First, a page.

Pope Francis is insisting that it is possible for people of different religions to embrace their respective identities and still co-exist in peace. He says that Albania is proof that it is “possible and practicable.”
The Holy Father said this today as he dedicated the general audience to a recap of his Sunday day-trip to Albania.
“The visit was born from my desire to go to a country that, after being long oppressed by an atheist and inhuman regime, is living an experience of peaceful coexistence among its diverse religious components. It seemed important to me to encourage them on this path, so that they continue it with tenacity and reflect more deeply on its implications for the advantage of the common good.”
Muslims in Albania make up about 56% of the population, while Roman Catholics are 10% and Orthodox are 6.8%. However, religious observance was prohibited in Albania from 1967 until 1990. During that time, all mosques and churches were closed.
In this context, the Pope said that an interreligious meeting was at the center of his trip, “where I was able to see, with great satisfaction, that the peaceful and fruitful coexistence among persons and communities belonging to different religions is not only something to hope for but concretely possible and practicable. They live it! It is a genuine and fruitful dialogue that flees from relativism and is aware of each one’s identity.”
“In fact,” he said, “what brings together the various religious expressions is the path of life, the good will to do good to one’s neighbour, not denying or diminishing their respective identities.”
Blood of martyrs
Francis noted that Albania’s bloody recent history also marked the trip. He said his meeting with priests and religious was an occasion to remember the martyrs with gratitude.
“Thanks to the presence of some elderly persons who lived in their flesh the terrible persecutions, the faith re-echoed of many heroic witnesses of the past, who followed Christ to the extreme consequences.”
Francis was referring to an event in which he heard the testimonies of Fr. Ernesto Simoni Troshani, an 84-year-old diocesan priest, and Sr. Maria Kaleta, who belonged to the Stigmatine Religious Congregation for seven years, before the communist regime shut down their convent.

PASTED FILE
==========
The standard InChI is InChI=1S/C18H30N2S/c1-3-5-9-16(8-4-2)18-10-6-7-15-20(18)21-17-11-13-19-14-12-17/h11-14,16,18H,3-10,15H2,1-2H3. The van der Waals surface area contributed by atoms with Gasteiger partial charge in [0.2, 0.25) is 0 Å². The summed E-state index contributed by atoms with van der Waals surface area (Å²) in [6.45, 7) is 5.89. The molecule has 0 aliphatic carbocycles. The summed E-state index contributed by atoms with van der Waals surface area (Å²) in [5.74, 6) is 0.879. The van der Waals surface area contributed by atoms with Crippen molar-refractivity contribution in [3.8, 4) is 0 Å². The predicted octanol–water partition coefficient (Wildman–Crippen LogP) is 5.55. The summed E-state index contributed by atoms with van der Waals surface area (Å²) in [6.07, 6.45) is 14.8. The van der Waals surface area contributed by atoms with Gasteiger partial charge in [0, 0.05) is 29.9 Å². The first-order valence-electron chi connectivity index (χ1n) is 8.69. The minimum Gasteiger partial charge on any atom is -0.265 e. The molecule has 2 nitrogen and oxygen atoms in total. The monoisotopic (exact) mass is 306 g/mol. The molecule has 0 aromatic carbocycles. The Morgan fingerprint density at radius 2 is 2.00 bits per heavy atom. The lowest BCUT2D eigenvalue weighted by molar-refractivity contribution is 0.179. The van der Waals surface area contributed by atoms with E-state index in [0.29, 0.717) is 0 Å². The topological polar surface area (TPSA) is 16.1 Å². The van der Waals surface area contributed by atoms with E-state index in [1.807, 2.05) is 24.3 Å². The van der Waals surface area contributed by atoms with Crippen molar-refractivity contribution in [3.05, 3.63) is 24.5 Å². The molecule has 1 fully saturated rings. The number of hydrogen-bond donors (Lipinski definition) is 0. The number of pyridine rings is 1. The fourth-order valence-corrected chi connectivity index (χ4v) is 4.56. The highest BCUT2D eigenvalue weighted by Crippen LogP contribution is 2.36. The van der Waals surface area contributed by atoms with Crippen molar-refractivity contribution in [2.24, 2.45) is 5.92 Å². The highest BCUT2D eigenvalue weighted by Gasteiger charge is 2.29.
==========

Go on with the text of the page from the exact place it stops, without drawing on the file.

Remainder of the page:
After Fr. Troshani’s testimony of torture and imprisonment, and forced labor, the Pope wept as he held him in a long embrace.
“It was precisely from their profound union with Jesus, from their relationship of love with Him that their strength flowed – as for every martyr – to face the painful events that led them to martyrdom,” the Pope said of the witnesses’ countrymen.
Francis added that the strength of the Church today is still the love of Christ: “A strength that sustains us in moments of difficulty and which inspires today’s apostolic action to offer all kindness and forgiveness, thus witnessing God’s mercy.”
Speaking of the images of 40 priests murdered during the Communist dictatorship and for whom the cause of beatification is underway, the Pope said those men were among the “hundreds of Christian and Muslim religious murdered, tortured, imprisoned and deported just because they believed in God.”
“Those were dark years, during which religious freedom was cut down and it was prohibited to believe in God. Thousands of churches and mosques were destroyed, transformed into stores and cinemas that propagated the Marxist ideology. Religious books were burnt and parents were prohibited from giving their children religious names of their ancestors.”
The Pontiff said it is important to hold onto the memory of those events: “The memory of the martyrs who endured in the faith is a guarantee for Albania’s destiny, because their blood was not shed in vain, but is a seed that will bear fruits of peace and of fraternal collaboration. Today, in fact, Albania is an example not only of the rebirth of the Church, but also of peaceful coexistence among the religions. Therefore, the martyrs are not the defeated but the winners: shining in their heroic witness is the omnipotence of God who always consoles His people, opening new ways and horizons of hope.”
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